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    Thoughts from the Frontline

    Sometimes They Ring a Bell

    October 12, 2013

    After last week's discussion of the Affordable Care Act, it would be easy to drift off into all of the negative consequences of the current problems in Washington DC. There's just so much negative energy every time you turn on the TV that it simply drains you. I am well aware of what's happening and why, and yet I still find myself weary simply from the process of trying to follow what's happening. If I feel that way, it's no wonder the polls show that the general public's attitude is "a plague on all your houses." Of course, the snafus always seem to get resolved, but you just wonder how worthwhile all the drama is.

    In this week's letter, though, we are going to talk about a different type of energy and a story that I find enormously positive. Three items have come across my screen in the past month that, taken together, truly do signal a major turning point in how energy is discovered, transported, and transformed. And while we'll start with a story that most of us are somewhat aware of, there is an even larger transformation happening that I think argues against the negative research that has come out in the last few years about the reduced potential for growth in the world economy.

    Sometimes They Ring a Bell

    This week we learned that China has become the #1 oil importer in the world, surpassing the United States. A few weeks ago the Energy Information Agency (EIA) reported that the US is now the largest producer of oil in the world, surpassing Russia. And the port of Houston is now the biggest port in the United States, surpassing New York (think chemicals and energy-related materials). Those…

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    12b4whtz9anm08@sbcglobal.net

    Oct. 15, 2013, 6:22 a.m.

    When the subarctic methane-trapping permafrost goes, and the Japanese liberate the frozen methane from ocean floors, the rate of temperature rise will truly accelerate again.  The great fast-approaching tipping point is nigh, I fear. Too bad about those ‘externalities’, as the blindered economists like to call physical reality.

    Ronald Nimmo

    Oct. 15, 2013, 12:02 a.m.

    This was a very encouraging article. However, I wonder if the chart of peak oil has an extra 0 on the scale on the left. For instance, the chart has the UK producing 20,000,000 barrels of oil/day in 1995, and Australia producing 22,000,000/day in 1995, and even Egypt producing 15,000,000/day in 1995. In 2010 total world oil production was 87,400,000 barrels/day. On the other hand Libya and Nigeria, major oil producers for decades, aren’t even on the chart at all.

    Ronald Nimmo

    Oct. 14, 2013, 7:38 p.m.

    There is supposedly a huge shale oil field under coastal California from the San Francisco Bay area to San Diego. But it would have to be accessed by fracking, which is difficult to do in urban areas. Additionally there is major political opposition to fracking in CA over supposed environmental risks. On Sept. 23 the CA Legislature passed a law regulating fracking in CA., one that is conceded to be in need of re-writing.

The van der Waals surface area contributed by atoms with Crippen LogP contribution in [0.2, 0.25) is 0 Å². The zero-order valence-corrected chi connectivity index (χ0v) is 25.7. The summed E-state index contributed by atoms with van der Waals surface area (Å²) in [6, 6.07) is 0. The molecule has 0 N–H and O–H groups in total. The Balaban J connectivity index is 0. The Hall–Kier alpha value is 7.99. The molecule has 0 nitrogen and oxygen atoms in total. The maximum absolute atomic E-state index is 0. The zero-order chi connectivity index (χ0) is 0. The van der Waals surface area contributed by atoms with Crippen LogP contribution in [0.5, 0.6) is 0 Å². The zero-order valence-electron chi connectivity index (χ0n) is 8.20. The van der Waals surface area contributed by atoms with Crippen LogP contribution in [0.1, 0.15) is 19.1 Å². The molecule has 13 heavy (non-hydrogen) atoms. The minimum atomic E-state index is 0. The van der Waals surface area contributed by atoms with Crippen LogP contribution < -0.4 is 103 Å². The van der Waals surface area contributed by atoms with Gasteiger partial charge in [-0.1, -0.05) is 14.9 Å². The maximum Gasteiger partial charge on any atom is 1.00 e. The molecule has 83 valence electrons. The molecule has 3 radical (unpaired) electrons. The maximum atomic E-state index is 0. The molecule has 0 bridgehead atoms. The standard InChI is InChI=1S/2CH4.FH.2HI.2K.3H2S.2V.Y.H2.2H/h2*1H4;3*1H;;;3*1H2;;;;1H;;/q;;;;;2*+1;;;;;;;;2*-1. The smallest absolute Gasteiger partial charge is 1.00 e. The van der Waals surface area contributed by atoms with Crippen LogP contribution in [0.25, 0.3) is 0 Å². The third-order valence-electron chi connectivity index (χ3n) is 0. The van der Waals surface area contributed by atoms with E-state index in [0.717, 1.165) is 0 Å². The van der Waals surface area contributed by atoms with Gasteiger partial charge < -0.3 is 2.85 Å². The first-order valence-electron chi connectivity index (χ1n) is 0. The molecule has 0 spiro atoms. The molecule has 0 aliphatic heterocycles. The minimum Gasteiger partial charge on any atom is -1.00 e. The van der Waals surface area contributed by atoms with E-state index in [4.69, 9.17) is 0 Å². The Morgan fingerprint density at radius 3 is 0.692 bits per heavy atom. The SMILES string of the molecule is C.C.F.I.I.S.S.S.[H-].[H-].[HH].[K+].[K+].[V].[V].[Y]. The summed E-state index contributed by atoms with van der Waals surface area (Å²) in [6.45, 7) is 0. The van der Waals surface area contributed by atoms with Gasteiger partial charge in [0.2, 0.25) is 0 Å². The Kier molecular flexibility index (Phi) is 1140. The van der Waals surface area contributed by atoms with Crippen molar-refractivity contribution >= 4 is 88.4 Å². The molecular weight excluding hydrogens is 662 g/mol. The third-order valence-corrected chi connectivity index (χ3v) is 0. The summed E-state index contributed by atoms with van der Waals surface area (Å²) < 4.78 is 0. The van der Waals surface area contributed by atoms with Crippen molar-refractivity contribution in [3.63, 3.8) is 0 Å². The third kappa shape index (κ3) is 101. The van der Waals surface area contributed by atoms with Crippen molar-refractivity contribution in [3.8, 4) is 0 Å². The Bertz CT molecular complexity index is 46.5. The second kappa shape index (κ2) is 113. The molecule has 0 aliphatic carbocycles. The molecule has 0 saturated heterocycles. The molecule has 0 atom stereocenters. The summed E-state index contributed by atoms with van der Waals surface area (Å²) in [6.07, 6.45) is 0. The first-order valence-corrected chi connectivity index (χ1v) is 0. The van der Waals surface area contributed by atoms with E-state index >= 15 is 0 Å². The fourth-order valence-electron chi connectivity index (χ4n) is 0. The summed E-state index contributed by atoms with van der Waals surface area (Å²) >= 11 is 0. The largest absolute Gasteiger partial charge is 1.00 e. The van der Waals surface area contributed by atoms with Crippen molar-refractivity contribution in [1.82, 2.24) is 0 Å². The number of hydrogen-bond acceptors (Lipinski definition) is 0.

Robert Watkins

    Oct. 14, 2013, 7:30 a.m.

    Great article! I too embrace technology but there are a few problems presented with your facts. First, with advancements in healthcare, we hopefully will live much healthier and much longer, that’s great news. Question, in your words you say “we face an impossible entitlement debt”, how much burden will another 20 years to each our lives add to that debt? Secondly, it is a fact that we must reduce our entitlements in order to reduce our debt. While acknowledging the fact that technology must replace many jobs to make us competitive, how will we create enough jobs for both those working much later in life and all the youngsters looking for jobs? For my son and my future grandkids, I hope and pray your enthusiasm is warranted!

    Jason Storey

    Oct. 13, 2013, 3:06 a.m.

    Great article John. I work at an oil refinery in California and apt of what you are writing about are topics that help put me at ease knowing that I may still have a job here in 10 years. My refinery is a small one in the Bay Area and what seems to be saving us at the moment is the fact that South and Central American countries are demanding more oil than their refineries can provide. As well as the fact that they seem to desire our cleaner CARB blends. I know that you tend to focus more on macro economic issues more often than microeconomic issues, but I was wondering what is your take on the California refining industry and the refining industry as a whole. We are squeezed on multiple ends at the moment by high crude oil prices, low gasoline prices at the pump, RIN’s, carbon cap-and-trade, ever increasing regulation, conversion of many commercial vehicles to natural gas, and many more elements. Also, refining capacity around many parts of the globe such as Asia, South and Central America are increasing.

    As a personal gripe, you mention increased automation and the fact that companies are doing more with less. As a worker I feel the increased pressure of this trend every day, as do millions of other workers across the country and across the world.  With more people being forced out of work due to automation and other factors how are people ever going to afford living into their 80’s as many people do today or even into their 100’s as you claim will be possible in the somewhat near future?

    John Tepley

    Oct. 12, 2013, 7:42 p.m.

    Enjoy today while you still can, Mr. Mauldin.

    http://online.wsj.com/article/SB10001424052970204831304576594713008754264.html